stealing. And so that kind of civic education component is, I think,
very important. And for me, those are really the most important

Mr. Payne, if you want to add something.

MR. PAYNE: Yeah, if I could just add to that. Our organization, the
office of inspector general, is in many ways similar to ICAC. We are
an internal oversight organization. And our approach to promoting
ethical behavior and combating corruption is also a three-pronged

At the highest level, we act to educate and advocate ethical behavior,
high ethical conduct. And we issue a brochure on standards of conduct
for Department of State employees, which takes the overall government
standards of conduct and recasts those in terms of the environment or
the types of situations that an employee who works in the Department
of State might be faced with. We also speak at seminars, training
programs, orientation sessions and so forth, and try to inform
individuals about the wisdom of practicing high standards of ethical

At the second level, which is where probably the bulk of our effort is
devoted, is to removing opportunities and temptations for corruption
or problematic behavior to occur. We try to make it more difficult for
individuals to practice corruption and make it more likely that if
they do, their behavior will be detected. And this is, as Jonathan
mentioned, through the development of internal controls, through
advocating separation of duties, a number of these types of

At the third level, which is basically enforcement, this is the option
that we resort to when numbers one and two aren't successful; in other
words, if we aren't successful in convincing people that they should
act in an ethical manner, if we haven't taken adequate steps to remove
opportunities and temptation and a problem occurs, then we deal with
it through a relatively standard law enforcement approach.

We have criminal investigators who develop a comprehensive statement
of facts as to what actually occurred. We present the case to the
Department of Justice for criminal or civil prosecution. Or if we
don't choose one of those mechanisms, then we have an administrative
remedy that's a possibility for disciplinary action or other action
within our department. So our approach, I would say, is very similar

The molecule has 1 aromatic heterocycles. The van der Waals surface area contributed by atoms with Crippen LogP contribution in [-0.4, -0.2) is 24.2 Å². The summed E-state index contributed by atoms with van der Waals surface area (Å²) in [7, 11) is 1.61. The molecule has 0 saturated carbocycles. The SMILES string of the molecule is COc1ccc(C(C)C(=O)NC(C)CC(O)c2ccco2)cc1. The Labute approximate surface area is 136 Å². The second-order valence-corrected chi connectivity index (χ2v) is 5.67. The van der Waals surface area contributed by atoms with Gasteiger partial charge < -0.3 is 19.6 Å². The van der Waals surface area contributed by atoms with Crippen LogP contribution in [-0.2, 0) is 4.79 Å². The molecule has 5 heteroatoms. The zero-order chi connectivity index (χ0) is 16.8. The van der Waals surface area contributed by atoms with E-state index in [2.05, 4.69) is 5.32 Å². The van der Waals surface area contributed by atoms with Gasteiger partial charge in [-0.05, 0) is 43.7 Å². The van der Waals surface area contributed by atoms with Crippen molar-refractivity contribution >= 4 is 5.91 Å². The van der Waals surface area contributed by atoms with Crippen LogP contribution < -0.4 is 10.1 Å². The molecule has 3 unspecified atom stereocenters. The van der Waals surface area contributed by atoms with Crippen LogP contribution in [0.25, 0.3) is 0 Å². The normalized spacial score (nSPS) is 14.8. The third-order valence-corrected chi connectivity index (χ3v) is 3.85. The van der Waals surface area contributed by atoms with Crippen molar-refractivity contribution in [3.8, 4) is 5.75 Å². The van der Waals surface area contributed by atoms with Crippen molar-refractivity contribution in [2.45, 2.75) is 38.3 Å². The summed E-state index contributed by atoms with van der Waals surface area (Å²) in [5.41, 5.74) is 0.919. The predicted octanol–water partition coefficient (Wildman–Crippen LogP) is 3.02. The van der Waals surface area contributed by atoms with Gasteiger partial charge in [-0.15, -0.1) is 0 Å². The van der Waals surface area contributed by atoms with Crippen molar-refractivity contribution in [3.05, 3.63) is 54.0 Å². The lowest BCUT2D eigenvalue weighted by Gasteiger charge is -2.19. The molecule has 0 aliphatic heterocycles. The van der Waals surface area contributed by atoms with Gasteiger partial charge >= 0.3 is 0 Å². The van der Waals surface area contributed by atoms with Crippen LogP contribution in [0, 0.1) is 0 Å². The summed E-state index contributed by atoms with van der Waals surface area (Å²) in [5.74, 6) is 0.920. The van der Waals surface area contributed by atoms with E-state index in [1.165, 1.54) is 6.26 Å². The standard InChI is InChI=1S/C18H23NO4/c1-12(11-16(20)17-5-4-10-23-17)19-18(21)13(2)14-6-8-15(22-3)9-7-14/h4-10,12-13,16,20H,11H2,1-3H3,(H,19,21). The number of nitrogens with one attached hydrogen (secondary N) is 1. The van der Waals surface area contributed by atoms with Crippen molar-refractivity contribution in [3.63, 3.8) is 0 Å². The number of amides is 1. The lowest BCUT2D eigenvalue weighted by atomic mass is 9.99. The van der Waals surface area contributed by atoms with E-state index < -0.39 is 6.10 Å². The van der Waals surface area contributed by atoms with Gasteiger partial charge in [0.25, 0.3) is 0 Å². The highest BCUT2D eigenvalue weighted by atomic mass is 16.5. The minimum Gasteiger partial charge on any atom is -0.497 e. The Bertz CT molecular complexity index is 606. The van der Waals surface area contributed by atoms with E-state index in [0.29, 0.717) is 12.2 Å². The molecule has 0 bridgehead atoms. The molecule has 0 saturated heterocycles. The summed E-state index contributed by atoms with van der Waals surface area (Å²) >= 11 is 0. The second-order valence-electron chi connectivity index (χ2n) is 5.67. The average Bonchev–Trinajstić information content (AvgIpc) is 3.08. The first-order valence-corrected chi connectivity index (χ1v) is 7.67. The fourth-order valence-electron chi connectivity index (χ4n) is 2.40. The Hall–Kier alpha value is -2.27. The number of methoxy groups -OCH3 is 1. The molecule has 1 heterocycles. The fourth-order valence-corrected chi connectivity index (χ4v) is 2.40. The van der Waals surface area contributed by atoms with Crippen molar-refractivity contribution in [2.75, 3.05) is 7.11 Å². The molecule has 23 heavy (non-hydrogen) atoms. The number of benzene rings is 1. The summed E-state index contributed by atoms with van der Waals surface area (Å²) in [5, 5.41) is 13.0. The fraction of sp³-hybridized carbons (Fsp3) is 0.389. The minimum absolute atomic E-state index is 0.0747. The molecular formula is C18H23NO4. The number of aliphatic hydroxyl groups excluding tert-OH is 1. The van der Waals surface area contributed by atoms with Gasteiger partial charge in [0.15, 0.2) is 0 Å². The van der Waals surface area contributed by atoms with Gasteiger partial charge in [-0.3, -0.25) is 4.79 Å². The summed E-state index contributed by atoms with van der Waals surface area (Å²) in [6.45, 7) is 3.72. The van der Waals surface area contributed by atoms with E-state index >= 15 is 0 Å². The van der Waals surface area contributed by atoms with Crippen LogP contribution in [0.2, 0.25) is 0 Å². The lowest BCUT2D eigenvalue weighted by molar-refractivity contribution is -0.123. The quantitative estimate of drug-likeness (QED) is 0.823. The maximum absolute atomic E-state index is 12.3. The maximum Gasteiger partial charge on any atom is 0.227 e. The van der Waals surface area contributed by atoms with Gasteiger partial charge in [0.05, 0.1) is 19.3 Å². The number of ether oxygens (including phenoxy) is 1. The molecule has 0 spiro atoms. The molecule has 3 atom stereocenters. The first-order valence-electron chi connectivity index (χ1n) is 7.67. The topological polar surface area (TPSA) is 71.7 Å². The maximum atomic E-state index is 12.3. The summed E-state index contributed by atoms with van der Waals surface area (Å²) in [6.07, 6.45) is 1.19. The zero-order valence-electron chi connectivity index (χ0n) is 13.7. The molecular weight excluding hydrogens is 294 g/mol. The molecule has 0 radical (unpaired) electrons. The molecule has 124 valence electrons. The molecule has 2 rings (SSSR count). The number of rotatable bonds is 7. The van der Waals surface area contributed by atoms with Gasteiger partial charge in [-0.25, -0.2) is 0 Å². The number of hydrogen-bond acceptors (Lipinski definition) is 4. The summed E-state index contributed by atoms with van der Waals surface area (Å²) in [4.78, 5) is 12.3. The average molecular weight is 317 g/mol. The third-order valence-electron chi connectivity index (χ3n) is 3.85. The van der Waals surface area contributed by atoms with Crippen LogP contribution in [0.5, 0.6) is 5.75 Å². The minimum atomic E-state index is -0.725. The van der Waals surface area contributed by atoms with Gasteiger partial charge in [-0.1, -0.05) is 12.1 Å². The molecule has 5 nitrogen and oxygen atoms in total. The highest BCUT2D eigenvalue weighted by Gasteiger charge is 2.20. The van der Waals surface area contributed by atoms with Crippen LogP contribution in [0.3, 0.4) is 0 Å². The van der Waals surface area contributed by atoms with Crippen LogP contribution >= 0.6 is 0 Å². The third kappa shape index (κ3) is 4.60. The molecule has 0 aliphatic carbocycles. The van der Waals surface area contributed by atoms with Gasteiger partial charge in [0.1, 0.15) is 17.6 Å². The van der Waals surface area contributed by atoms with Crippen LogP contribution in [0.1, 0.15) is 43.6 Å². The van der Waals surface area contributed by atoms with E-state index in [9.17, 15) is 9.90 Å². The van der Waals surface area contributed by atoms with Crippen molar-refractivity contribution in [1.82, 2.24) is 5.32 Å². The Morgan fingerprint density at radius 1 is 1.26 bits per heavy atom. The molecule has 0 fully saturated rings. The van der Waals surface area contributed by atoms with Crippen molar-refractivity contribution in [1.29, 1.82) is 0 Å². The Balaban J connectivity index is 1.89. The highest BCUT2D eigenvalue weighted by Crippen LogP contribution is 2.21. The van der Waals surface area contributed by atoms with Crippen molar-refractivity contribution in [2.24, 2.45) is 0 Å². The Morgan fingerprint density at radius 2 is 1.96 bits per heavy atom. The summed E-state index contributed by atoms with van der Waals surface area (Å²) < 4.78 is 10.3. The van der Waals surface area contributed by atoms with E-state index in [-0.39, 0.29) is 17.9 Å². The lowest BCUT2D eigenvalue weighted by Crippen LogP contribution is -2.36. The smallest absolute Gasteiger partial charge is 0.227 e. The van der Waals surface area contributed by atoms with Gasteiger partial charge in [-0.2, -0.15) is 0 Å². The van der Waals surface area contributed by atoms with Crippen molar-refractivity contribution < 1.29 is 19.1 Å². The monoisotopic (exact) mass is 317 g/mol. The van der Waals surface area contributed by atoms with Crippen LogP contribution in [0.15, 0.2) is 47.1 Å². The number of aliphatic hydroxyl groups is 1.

to the three-pronged approach that the ICAC uses.

MS. LILLY: Thank you, gentlemen. Now we go to Beijing for one
question. Beijing, your first panelist, please.

Q Okay, thank you. My name is Wan Lee Pei (ph) from the international
department of (CPC?) central committee. Fighting corruption is a big
concern in the world, and people are thinking -- have been thinking of
ways and means to stop this problem. And one of the solutions people
think, that the higher salary may bring a clean government. Would you
comment on this? Thank you.

MR. WINER: Well, from my perspective, anyway, it's one of the most
important aspects of clean government, if you pay people a good salary
and you give them a career and you give them a pension upon
retirement, so that they know that if they do do this all the way to
the end, they're going to be taken care of when they're old. And if
you couple that with good internal controls and a strong public
involvement with government, transparency in government turns out to
be important, too.

If you put that all together, it creates real incentives to do the
right thing and real disincentives to do the wrong thing, because
then, if you get caught, you go to jail. You've lost that salary.
You've lost that income. You've lost that retirement. You've lost your
place in society as well. Your reputation is lost; everything. So the
combination of the incentive to do right and the disincentive to do
wrong is, I think, very important. It has a big impact.

It also winds up producing a lot of money for the government. That's
the funny thing about it. If you pay people more, you save a lot more
money in government contracts going for less money and producing more
goods and services, in customs revenues collected, in government